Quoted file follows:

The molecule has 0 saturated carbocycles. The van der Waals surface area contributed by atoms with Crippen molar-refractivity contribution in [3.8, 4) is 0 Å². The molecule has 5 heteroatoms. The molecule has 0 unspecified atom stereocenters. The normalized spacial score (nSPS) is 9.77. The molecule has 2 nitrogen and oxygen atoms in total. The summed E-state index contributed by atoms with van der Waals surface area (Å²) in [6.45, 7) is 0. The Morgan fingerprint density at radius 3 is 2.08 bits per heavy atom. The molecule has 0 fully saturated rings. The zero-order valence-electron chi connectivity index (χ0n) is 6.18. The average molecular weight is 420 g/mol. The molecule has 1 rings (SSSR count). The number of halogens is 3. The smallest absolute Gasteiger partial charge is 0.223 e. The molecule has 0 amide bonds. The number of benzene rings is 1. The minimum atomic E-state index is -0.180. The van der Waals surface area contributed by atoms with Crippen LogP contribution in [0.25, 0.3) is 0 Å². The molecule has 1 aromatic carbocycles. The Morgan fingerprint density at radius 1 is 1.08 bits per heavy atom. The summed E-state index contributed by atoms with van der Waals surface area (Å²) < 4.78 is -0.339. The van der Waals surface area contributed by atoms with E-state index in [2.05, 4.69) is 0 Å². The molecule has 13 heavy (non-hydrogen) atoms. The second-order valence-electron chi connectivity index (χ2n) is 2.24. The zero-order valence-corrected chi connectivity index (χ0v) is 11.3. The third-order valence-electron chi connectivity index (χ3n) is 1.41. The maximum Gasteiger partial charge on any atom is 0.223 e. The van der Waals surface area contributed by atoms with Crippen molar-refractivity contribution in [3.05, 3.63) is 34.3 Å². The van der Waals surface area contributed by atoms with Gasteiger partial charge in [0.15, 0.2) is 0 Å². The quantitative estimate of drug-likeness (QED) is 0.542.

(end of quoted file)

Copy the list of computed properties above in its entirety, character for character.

The molecule has 0 saturated carbocycles. The van der Waals surface area contributed by atoms with Crippen molar-refractivity contribution in [3.8, 4) is 0 Å². The molecule has 5 heteroatoms. The molecule has 0 unspecified atom stereocenters. The normalized spacial score (nSPS) is 9.77. The molecule has 2 nitrogen and oxygen atoms in total. The summed E-state index contributed by atoms with van der Waals surface area (Å²) in [6.45, 7) is 0. The Morgan fingerprint density at radius 3 is 2.08 bits per heavy atom. The molecule has 0 fully saturated rings. The zero-order valence-electron chi connectivity index (χ0n) is 6.18. The average molecular weight is 420 g/mol. The molecule has 1 rings (SSSR count). The number of halogens is 3. The smallest absolute Gasteiger partial charge is 0.223 e. The molecule has 0 amide bonds. The number of benzene rings is 1. The minimum atomic E-state index is -0.180. The van der Waals surface area contributed by atoms with Crippen LogP contribution in [0.25, 0.3) is 0 Å². The molecule has 1 aromatic carbocycles. The Morgan fingerprint density at radius 1 is 1.08 bits per heavy atom. The summed E-state index contributed by atoms with van der Waals surface area (Å²) < 4.78 is -0.339. The van der Waals surface area contributed by atoms with E-state index in [2.05, 4.69) is 0 Å². The molecule has 13 heavy (non-hydrogen) atoms. The second-order valence-electron chi connectivity index (χ2n) is 2.24. The zero-order valence-corrected chi connectivity index (χ0v) is 11.3. The third-order valence-electron chi connectivity index (χ3n) is 1.41. The maximum Gasteiger partial charge on any atom is 0.223 e. The van der Waals surface area contributed by atoms with Crippen molar-refractivity contribution in [3.05, 3.63) is 34.3 Å². The van der Waals surface area contributed by atoms with Gasteiger partial charge in [0.15, 0.2) is 0 Å². The quantitative estimate of drug-likeness (QED) is 0.542.